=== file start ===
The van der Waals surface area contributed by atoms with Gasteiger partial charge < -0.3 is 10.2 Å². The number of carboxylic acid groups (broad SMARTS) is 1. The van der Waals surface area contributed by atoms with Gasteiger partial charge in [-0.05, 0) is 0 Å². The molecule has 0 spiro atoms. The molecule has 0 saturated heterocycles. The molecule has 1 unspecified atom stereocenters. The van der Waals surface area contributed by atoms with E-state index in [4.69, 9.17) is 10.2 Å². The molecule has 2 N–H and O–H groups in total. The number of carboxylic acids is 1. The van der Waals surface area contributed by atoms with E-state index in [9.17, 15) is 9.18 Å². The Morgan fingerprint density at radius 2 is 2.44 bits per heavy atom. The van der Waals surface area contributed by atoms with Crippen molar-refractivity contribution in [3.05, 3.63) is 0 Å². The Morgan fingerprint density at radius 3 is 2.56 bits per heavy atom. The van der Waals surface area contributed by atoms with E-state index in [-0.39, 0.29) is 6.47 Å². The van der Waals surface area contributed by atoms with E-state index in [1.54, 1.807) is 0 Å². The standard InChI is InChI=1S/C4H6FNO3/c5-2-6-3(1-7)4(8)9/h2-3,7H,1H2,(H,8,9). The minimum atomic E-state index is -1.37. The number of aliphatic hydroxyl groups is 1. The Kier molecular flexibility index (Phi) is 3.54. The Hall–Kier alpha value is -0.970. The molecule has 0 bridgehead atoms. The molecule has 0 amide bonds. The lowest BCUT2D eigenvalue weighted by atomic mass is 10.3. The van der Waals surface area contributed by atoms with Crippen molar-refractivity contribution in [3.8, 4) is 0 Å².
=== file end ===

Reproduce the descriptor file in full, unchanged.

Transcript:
The van der Waals surface area contributed by atoms with Gasteiger partial charge < -0.3 is 10.2 Å². The number of carboxylic acid groups (broad SMARTS) is 1. The van der Waals surface area contributed by atoms with Gasteiger partial charge in [-0.05, 0) is 0 Å². The molecule has 0 spiro atoms. The molecule has 0 saturated heterocycles. The molecule has 1 unspecified atom stereocenters. The van der Waals surface area contributed by atoms with E-state index in [4.69, 9.17) is 10.2 Å². The molecule has 2 N–H and O–H groups in total. The number of carboxylic acids is 1. The van der Waals surface area contributed by atoms with E-state index in [9.17, 15) is 9.18 Å². The Morgan fingerprint density at radius 2 is 2.44 bits per heavy atom. The van der Waals surface area contributed by atoms with Crippen molar-refractivity contribution in [3.05, 3.63) is 0 Å². The Morgan fingerprint density at radius 3 is 2.56 bits per heavy atom. The van der Waals surface area contributed by atoms with E-state index in [-0.39, 0.29) is 6.47 Å². The van der Waals surface area contributed by atoms with E-state index in [1.54, 1.807) is 0 Å². The standard InChI is InChI=1S/C4H6FNO3/c5-2-6-3(1-7)4(8)9/h2-3,7H,1H2,(H,8,9). The minimum atomic E-state index is -1.37. The number of aliphatic hydroxyl groups is 1. The Kier molecular flexibility index (Phi) is 3.54. The Hall–Kier alpha value is -0.970. The molecule has 0 bridgehead atoms. The molecule has 0 amide bonds. The lowest BCUT2D eigenvalue weighted by atomic mass is 10.3. The van der Waals surface area contributed by atoms with Crippen molar-refractivity contribution in [3.8, 4) is 0 Å².